Iowa State Student-Athletes Suspected Of Sports Betting; Breach Of NCAA Rules

On Monday, May 8, the University of Iowa revealed that 26 athletes in five sports were suspected of betting on sports in breach of NCAA rules.

Furthermore, over 100 people are connected to the investigation and Iowa State has admitted that 15 of its three-sport athletes are also under investigation for suspected gambling violations.

Violation of NCAA rules:

The development comes less than a week after Alabama fired its baseball coach, Brad Bohannon, after a report of questionable wagers at an Ohio casino involving his team.

Looking at NCAA rules, they forbid athletes, coaches and staff from wagering on amateur, collegiate and professional sports in which the NCAA directs a championship. For example, athletes cannot wager on NFL games even if state laws would legally permit them to do so without competing under NCAA rules. In Iowa, it is illegal for anyone under the age of 21 to wager on sports.

The Iowa Racing and Gaming Commission, the Iowa gambling regulator, validated to Action Network, a media outlet focused on sports betting, that it has indeed started an investigation into suspected betting involving Iowa Hawkeyes baseball players.

In this regard, Brian Ohorilko, director of gaming for the commission, told the outlet: “The commission takes the integrity of gaming in the state seriously and is continuing to monitor the situation and will provide any additional information when able.”

However, Ohorilko did not return phone calls and emails seeking further comment.

Still, Ohorilko also confirmed that “there is no evidence of match fixing or suspicious wagering activity.”

On that note, he added: “There wasn’t anything giving us pause or leading us to believe that any of these markets were compromised.”

Iowa State has issued a one-paragraph statement about supposed gambling breaches.

It states that “the 15 Cyclones athletes suspected of involvement are from the football, wrestling and track teams.”

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Moreover, athletes found to be gambling are subject to disqualification.

The NCAA is aware of the situation:

The University of Iowa said: “We are fully cooperating with the investigation and have alerted the NCAA of potential violations and hired outside counsel to assist.”

Iowa said that “it has received information about 111 individuals, including 26 athletes from baseball, football, men’s basketball, men’s track and field and wrestling, as well as one full-time employee of the athletic department.”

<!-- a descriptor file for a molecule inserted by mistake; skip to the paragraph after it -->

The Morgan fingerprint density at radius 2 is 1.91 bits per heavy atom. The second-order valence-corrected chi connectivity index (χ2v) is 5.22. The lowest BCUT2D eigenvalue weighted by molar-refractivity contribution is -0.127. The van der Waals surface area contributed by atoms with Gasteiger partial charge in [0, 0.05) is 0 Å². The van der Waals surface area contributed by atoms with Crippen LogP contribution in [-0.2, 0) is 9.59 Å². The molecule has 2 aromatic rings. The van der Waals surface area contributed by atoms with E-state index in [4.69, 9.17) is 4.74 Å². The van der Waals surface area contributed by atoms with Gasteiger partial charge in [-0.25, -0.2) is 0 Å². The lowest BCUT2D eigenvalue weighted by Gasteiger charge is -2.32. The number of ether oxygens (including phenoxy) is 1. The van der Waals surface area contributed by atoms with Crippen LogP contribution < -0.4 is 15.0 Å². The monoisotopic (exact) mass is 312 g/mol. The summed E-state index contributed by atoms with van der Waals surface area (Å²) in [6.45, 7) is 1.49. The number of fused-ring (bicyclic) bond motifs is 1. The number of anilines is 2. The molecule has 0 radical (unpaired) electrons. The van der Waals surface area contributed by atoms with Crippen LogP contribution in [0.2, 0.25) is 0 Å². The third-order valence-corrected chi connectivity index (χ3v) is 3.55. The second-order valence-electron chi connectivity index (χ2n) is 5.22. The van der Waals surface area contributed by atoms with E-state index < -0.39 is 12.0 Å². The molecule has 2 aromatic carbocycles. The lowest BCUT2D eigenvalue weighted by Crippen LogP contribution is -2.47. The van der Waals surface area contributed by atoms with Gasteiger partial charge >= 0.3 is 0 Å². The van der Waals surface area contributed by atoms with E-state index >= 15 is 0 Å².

In addition, the school said the “vast majority” are working students, previous athletes or those not affiliated with the athletic department.

According to Iowa: “University officials were notified May 2 of potential criminal conduct related to sports wagering that also suggested possible NCAA violations.”

Last Wednesday, police offered the university a list of people suspected of participating in sports betting.

In response, the university informed several athletes they would not take part in upcoming competitions and notified the NCAA of the potential violations.

Sports betting has happened online:

According to a statement from the state Board of Regents, betting was done online in Iowa and Iowa State.

In this regard, the regents said: “We are closely monitoring the situation and have confidence that University administrators at each institution will take all necessary steps to ensure ongoing compliance.”

Five years ago, the Supreme Court paved the way for states to officially make sports betting legal. Sports wagering is currently legalized in 33 states, with billions being wagered each year, all of which affect college sports.

However, Alabama’s case is very different from Iowa and Iowa State in that questionable betting activity uncovered in Alabama’s baseball game at LSU on April 28. Moreover, Bohannon was fired after Ohio’s top gambling regulator banned the state’s licensed sportsbooks from accepting wagers on Alabama baseball games, and at least three other states followed suit.

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No details have been revealed about the nature of the suspicious bets.

As ESPN reported, su top646 rveillance footage from the sportsbook located at the Cincinnati Reds’ Great American Ballpark shows the person placing the bets was communicating with Bohannon at the time.